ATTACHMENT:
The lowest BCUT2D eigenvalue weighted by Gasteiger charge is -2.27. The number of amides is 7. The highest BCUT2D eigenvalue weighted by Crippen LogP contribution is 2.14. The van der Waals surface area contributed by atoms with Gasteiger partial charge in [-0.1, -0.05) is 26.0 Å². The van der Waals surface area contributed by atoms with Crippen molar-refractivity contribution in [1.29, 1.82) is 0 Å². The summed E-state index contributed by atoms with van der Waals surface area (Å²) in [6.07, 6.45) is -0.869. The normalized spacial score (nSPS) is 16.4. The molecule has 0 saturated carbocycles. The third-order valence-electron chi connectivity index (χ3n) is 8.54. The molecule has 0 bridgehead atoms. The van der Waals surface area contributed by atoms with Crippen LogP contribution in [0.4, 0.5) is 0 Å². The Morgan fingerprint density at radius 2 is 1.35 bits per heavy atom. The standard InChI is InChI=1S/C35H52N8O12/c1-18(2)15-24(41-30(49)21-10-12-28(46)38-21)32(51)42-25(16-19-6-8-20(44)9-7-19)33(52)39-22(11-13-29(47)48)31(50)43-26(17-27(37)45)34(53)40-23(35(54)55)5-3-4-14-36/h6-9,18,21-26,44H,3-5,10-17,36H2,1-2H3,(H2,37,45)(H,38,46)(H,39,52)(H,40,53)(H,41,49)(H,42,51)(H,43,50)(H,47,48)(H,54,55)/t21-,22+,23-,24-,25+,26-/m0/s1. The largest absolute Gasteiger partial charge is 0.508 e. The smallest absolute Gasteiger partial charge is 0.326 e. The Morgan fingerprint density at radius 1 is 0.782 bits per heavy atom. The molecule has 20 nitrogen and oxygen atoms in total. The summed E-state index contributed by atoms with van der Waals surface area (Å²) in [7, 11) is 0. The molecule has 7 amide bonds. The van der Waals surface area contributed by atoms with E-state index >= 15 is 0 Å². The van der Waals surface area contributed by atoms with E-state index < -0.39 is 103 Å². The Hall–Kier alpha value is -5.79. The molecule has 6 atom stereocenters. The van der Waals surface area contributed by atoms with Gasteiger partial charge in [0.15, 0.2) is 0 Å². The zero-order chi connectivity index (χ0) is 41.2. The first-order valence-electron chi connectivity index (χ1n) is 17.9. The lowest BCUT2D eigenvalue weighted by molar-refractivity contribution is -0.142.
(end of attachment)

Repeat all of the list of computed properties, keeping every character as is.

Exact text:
The lowest BCUT2D eigenvalue weighted by Gasteiger charge is -2.27. The number of amides is 7. The highest BCUT2D eigenvalue weighted by Crippen LogP contribution is 2.14. The van der Waals surface area contributed by atoms with Gasteiger partial charge in [-0.1, -0.05) is 26.0 Å². The van der Waals surface area contributed by atoms with Crippen molar-refractivity contribution in [1.29, 1.82) is 0 Å². The summed E-state index contributed by atoms with van der Waals surface area (Å²) in [6.07, 6.45) is -0.869. The normalized spacial score (nSPS) is 16.4. The molecule has 0 saturated carbocycles. The third-order valence-electron chi connectivity index (χ3n) is 8.54. The molecule has 0 bridgehead atoms. The van der Waals surface area contributed by atoms with Crippen LogP contribution in [0.4, 0.5) is 0 Å². The Morgan fingerprint density at radius 2 is 1.35 bits per heavy atom. The standard InChI is InChI=1S/C35H52N8O12/c1-18(2)15-24(41-30(49)21-10-12-28(46)38-21)32(51)42-25(16-19-6-8-20(44)9-7-19)33(52)39-22(11-13-29(47)48)31(50)43-26(17-27(37)45)34(53)40-23(35(54)55)5-3-4-14-36/h6-9,18,21-26,44H,3-5,10-17,36H2,1-2H3,(H2,37,45)(H,38,46)(H,39,52)(H,40,53)(H,41,49)(H,42,51)(H,43,50)(H,47,48)(H,54,55)/t21-,22+,23-,24-,25+,26-/m0/s1. The largest absolute Gasteiger partial charge is 0.508 e. The smallest absolute Gasteiger partial charge is 0.326 e. The Morgan fingerprint density at radius 1 is 0.782 bits per heavy atom. The molecule has 20 nitrogen and oxygen atoms in total. The summed E-state index contributed by atoms with van der Waals surface area (Å²) in [7, 11) is 0. The molecule has 7 amide bonds. The van der Waals surface area contributed by atoms with E-state index >= 15 is 0 Å². The van der Waals surface area contributed by atoms with E-state index < -0.39 is 103 Å². The Hall–Kier alpha value is -5.79. The molecule has 6 atom stereocenters. The van der Waals surface area contributed by atoms with Gasteiger partial charge in [0.15, 0.2) is 0 Å². The zero-order chi connectivity index (χ0) is 41.2. The first-order valence-electron chi connectivity index (χ1n) is 17.9. The lowest BCUT2D eigenvalue weighted by molar-refractivity contribution is -0.142.